The rich quality of the paint surface, which is in perfect condition, has been revealed by the recent cleaning of the varnish. The picture is exceptionally well preserved for a work by Chardin; his paintings often suffered from too heavy a use of oil with his pigment. Perhaps this one owes its good condition to the fact that it dates from his early days, when he was applying himself to improving his technique by creating a chef-d'oeuvre carefully executed according to the best principles of true craftsmanship. Later, he trusted too much to his inspiration, and yielded to his passion for worked-up impasto.

 
The Silver Tureen
The Silver Tureen
c. 1728
Oil on canvas, 76,2 x 108 cm
Metropolitan Museum of Art, New York
 

 

Chardin was a contemporary of Boucher, but no two artists could have been more different. Chardin invariably imbued his deceptively simple compositions with a disregard for mere prettiness. In this still-life Chardin has given ordinary objects of everyday life an aura of dignity and value. The cat creates a sense of conflict between the living and dead animals, underscoring a theme common in Chardin's genre scenes: the evanescence of life.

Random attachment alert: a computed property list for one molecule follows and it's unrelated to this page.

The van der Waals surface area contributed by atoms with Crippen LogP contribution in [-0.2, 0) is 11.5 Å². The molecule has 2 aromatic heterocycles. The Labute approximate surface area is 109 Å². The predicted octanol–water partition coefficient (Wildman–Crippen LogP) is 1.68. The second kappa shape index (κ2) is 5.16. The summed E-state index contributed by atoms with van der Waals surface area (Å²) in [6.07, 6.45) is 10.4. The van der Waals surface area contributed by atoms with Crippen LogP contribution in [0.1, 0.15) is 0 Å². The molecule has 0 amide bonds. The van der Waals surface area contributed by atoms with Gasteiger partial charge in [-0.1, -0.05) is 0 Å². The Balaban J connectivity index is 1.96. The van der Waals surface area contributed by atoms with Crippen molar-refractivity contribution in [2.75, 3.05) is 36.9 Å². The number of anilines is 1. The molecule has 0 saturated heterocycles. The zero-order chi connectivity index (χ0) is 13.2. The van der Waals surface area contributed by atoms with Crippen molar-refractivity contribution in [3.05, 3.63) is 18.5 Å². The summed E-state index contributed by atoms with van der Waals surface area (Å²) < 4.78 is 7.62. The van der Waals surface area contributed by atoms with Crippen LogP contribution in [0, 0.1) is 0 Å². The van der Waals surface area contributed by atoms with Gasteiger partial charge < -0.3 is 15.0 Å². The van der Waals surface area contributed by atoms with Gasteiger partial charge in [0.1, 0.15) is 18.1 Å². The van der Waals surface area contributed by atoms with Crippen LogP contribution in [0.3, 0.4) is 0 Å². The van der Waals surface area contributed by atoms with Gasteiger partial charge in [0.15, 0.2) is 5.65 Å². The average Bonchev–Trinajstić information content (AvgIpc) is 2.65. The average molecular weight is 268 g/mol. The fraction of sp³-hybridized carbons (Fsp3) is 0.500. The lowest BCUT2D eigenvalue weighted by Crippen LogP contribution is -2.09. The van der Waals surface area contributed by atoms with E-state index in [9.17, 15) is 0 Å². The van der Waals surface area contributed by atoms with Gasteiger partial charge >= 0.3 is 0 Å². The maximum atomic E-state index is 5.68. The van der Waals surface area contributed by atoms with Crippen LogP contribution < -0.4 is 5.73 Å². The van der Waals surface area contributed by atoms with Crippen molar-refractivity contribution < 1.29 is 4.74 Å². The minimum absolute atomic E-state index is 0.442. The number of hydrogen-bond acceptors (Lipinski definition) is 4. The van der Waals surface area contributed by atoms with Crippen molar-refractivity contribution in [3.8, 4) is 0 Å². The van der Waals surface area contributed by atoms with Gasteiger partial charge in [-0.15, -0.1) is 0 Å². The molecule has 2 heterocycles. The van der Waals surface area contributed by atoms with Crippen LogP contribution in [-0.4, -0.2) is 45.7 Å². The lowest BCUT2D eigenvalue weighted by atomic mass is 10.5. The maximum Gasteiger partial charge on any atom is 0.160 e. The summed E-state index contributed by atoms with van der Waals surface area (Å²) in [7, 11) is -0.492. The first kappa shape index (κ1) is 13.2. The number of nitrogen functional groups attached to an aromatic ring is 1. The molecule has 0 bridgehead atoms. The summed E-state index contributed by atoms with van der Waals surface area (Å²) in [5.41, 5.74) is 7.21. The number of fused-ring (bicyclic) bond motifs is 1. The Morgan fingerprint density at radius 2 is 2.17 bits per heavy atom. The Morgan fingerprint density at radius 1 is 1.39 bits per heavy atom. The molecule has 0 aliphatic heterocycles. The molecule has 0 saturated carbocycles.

A "Lean Diet" with Cooking Utensils 

  

A "Lean Diet" with Cooking Utensils
1731
Oil on canvas, 33 x 41 cm
Musée du Louvre, Paris
Chardin's carefully constructed still lifes do not bulge with appetizing foods but are concerned with the objects themselves and with the treatment of light.

An anecdote illustrating Chardin's genius and his unique position in 18th-century painting is told by one of his greatest friends, the engraver Charles-Nicolas Cochin, who wrote a letter shortly after Chardin's death to Haillet de Couronne, the man who was to deliver Chardin's eulogy to the Academy of Rouen, of which Chardin had been a member.